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Replacing Motors, Part 1

When a motor fails, production often stops. If it's a critical line, you can expect plenty of attention from management until the line is back up. Consequently, the tune played during many motor replacement jobs is speed, speed, speed. This is the wrong song. Quite often, haste truly does make waste.

Consider the case of an air compressor motor that failed. A local shop had a replacement motor in stock and rushed it over. What nobody noticed until the techs had spent four hours swapping out the motors was the new motor had a bent shaft. Nobody bothered to run a dial indicator on the shaft once the motor arrived or after it had been transported through the plant to the compressor room. So the plant was down an additional four hours.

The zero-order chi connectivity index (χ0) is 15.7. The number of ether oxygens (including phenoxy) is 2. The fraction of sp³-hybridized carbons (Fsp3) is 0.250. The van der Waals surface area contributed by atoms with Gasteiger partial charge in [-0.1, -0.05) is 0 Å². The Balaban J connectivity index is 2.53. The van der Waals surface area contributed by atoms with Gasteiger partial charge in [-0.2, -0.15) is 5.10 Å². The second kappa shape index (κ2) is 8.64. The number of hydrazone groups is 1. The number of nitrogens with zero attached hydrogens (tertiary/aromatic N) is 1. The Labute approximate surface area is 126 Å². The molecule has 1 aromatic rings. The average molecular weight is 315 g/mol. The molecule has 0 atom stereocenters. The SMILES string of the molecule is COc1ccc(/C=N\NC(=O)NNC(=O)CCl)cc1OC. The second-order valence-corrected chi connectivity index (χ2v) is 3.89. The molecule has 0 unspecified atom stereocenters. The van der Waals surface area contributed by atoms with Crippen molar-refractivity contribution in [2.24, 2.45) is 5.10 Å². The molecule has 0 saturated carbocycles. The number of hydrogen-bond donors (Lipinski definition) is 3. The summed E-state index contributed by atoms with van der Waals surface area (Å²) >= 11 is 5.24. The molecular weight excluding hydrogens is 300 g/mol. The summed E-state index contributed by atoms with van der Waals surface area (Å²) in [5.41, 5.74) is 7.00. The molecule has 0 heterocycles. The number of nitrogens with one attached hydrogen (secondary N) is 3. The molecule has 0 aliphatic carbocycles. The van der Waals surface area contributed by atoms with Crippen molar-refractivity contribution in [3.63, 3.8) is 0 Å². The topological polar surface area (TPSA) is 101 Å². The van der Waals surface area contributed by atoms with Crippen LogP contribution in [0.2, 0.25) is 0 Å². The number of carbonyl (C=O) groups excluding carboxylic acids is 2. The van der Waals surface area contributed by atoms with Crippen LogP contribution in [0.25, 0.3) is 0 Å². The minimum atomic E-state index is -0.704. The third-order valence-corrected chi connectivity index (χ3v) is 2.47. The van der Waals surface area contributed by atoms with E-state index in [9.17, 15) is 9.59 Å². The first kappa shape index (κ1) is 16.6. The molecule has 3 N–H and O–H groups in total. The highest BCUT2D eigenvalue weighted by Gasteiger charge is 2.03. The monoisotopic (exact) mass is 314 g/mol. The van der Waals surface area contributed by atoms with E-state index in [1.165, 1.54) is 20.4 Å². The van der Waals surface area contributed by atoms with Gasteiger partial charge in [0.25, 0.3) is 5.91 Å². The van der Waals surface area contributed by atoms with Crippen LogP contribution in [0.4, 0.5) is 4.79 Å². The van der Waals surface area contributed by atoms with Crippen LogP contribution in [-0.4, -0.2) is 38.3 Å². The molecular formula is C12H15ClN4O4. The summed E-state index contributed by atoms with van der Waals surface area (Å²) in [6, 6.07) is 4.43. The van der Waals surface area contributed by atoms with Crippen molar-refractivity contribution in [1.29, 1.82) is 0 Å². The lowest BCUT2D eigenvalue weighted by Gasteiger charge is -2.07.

If you don't have a motor replacement checklist, you risk replacing a failed motor with one that will fail soon. You should have this checklist in your CMMS so it's available for every motor replacement.

This list needs to include a preliminary investigation. You may not be able to determine why the motor failed in the limited time available, but at least catch the easy stuff. Look for voltage imbalance, load issues, and mounting issues.

TAGS: mro-insider
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